#WorldKidLit Wednesday: Magic Candies

I don't mean to brag, but my colleagues recognize me as a children's book maven. I often seem to know of the newest and most notable picture books, and get my hands on them as soon as they are available. How do I do it? In addition to reading a few trade publications and blogs, … Continue reading #WorldKidLit Wednesday: Magic Candies

#WorldKidLit Wednesday: The Blue Wings by Jef Aerts

Shortlisted for the 2021 Global Literature in Libraries Initiative Translated YA Book Prize "You're Jadran's guardian angel," Mom had told me when I was only eight..."If your brother's having problems, you have to help him.""Jadran is a giant," I said. "How am I supposed to help him?""You're a giant too," Mom said. "A little giant … Continue reading #WorldKidLit Wednesday: The Blue Wings by Jef Aerts

#WorldKidLit Wednesday: Catch That Chicken!

Catch That Chicken! is author Atinuke and illustrator Angela Brooksbank's latest collaboration since the adorable B is for Baby for beginner readers. Using a similarly vibrant illustrative style, the picturebook for ages 2-5 follows a little girl named Lami. She lives in a compound with a big baobab tree, a cattle pen, multiple houses and … Continue reading #WorldKidLit Wednesday: Catch That Chicken!

#WorldKidLit Wednesday: Children of the Forest

According to my research, if you were a child growing up in 20th century Sweden, you are very familiar with Elsa Beskow's Children of the Forest. Originally published as Tomtebobarnen in 1910, this sweet picture book has been enchanting children for over 100 years. Currently in its eighteenth (!) English language printing by Scotland-based publisher … Continue reading #WorldKidLit Wednesday: Children of the Forest

#WorldKidLit Wednesday: The Other Side

Much of the rhetoric around immigration from Central America across the southern United States border discusses persons wanting to enter the U.S. in abstract and dehumanizing terms: as caravans, illegal aliens, vectors of disease, even as an invasion. We spend so much time talking about Central American refugees and what they represent, yet we rarely … Continue reading #WorldKidLit Wednesday: The Other Side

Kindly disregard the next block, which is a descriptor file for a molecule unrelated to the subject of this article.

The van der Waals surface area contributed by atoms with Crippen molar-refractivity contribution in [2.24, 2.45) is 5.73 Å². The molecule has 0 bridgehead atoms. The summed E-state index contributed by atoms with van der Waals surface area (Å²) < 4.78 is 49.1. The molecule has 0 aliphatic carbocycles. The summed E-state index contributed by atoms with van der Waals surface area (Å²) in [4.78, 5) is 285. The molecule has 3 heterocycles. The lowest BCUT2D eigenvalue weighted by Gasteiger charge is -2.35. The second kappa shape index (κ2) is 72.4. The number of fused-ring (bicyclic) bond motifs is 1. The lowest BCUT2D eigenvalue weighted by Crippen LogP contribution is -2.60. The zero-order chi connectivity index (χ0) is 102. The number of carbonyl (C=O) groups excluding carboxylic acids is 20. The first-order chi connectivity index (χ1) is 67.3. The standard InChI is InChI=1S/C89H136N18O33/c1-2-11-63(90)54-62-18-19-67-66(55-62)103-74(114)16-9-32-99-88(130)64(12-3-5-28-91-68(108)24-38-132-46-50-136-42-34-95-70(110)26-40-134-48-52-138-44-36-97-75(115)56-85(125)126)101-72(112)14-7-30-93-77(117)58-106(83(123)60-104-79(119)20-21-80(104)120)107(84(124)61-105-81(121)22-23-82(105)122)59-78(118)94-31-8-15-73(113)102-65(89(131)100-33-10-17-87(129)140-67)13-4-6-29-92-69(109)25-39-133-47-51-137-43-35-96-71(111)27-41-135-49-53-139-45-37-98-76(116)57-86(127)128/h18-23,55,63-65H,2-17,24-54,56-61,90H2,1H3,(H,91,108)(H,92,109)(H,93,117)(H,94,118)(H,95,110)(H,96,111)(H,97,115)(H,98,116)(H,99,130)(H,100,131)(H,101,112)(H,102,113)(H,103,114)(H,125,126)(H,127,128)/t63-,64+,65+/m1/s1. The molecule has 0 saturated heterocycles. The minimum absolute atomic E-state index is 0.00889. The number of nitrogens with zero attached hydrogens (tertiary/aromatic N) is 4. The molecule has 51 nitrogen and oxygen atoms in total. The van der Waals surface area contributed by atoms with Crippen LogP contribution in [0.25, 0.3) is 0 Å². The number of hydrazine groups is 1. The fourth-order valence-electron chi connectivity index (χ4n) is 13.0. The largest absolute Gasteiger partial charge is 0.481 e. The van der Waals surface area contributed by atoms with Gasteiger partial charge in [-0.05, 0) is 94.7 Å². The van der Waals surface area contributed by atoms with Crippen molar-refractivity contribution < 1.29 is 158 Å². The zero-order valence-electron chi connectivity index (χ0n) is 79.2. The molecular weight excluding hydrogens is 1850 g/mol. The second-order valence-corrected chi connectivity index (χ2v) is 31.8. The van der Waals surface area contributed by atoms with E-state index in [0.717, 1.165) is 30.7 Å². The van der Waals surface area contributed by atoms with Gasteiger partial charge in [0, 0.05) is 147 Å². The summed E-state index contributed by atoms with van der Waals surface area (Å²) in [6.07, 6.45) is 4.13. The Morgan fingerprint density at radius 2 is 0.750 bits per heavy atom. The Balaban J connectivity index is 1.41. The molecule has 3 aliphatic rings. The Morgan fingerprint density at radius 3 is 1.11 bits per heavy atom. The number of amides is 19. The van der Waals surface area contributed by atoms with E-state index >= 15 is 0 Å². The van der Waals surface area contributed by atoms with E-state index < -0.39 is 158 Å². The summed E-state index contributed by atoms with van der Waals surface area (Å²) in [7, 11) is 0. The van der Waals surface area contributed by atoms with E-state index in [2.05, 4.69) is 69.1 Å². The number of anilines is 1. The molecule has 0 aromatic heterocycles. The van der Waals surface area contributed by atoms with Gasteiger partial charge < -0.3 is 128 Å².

#WorldKidLit Wednesday: !Qhoi n|a Tjhoi. Skilpad en Volstruis. Tortoise and Ostrich

Long ago, animals and people from different clans lived together in the Kalahari. One of the clans was the San. The San men hunted with bows and arrows, while the women cooked food in clay pots that they made themselves. One day, a huge sandstorm came from the sky, and when it was over everything … Continue reading #WorldKidLit Wednesday: !Qhoi n|a Tjhoi. Skilpad en Volstruis. Tortoise and Ostrich

#WorldKidLit Wednesday: The Stone Giant

Many of us are familiar with the tropes of Western fairy tales; somewhere in a far off place, there is a damsel in distress, a brave hero, and maybe a fantastical creature to boot. Something untoward then occurs, necessitating a rescue of some sort. There is maybe even some magic, or at least a supernatural … Continue reading #WorldKidLit Wednesday: The Stone Giant

#WorldKidLitMonth & #DutchKidLit Wrap-Up – Children’s Book Week 2021 “Be what you want to be!”

It is one of those questions that you often get as a child: do you already know what you want to be when you grow up? Fortunately, you don't have to choose a study or profession until the end of secondary school. Until then, you can fantasize about many professions, for example by reading books about them.-- … Continue reading #WorldKidLitMonth & #DutchKidLit Wrap-Up – Children’s Book Week 2021 “Be what you want to be!”

#DutchKidLit – The Female Gothic and Lampie and the Children of the Sea by Annet Schaap

Like all good fairytales, Lampie and the Children of the Sea starts with things going horribly wrong for a young, vulnerable heroine. Lampie's name is a nickname that reflects her purpose, as she is in charge of lighting the lamp every night at the lighthouse where she lives with her drunken, lame father. She is … Continue reading #DutchKidLit – The Female Gothic and Lampie and the Children of the Sea by Annet Schaap

#DutchKidLit – The Letter for the King by Tonke Dragt

"De brief voor de Koning" image via Trouw Post by guest author Aaron Tyo-Dickerson from the International School of The Hague.Dutch author Tonke Dragt was born in 1930 in the city of Batavia in the Dutch East Indies (Jakarta, Indonesia today). Only a year younger than Anne Frank, Dragt’s adolescence was also interrupted dramatically by … Continue reading #DutchKidLit – The Letter for the King by Tonke Dragt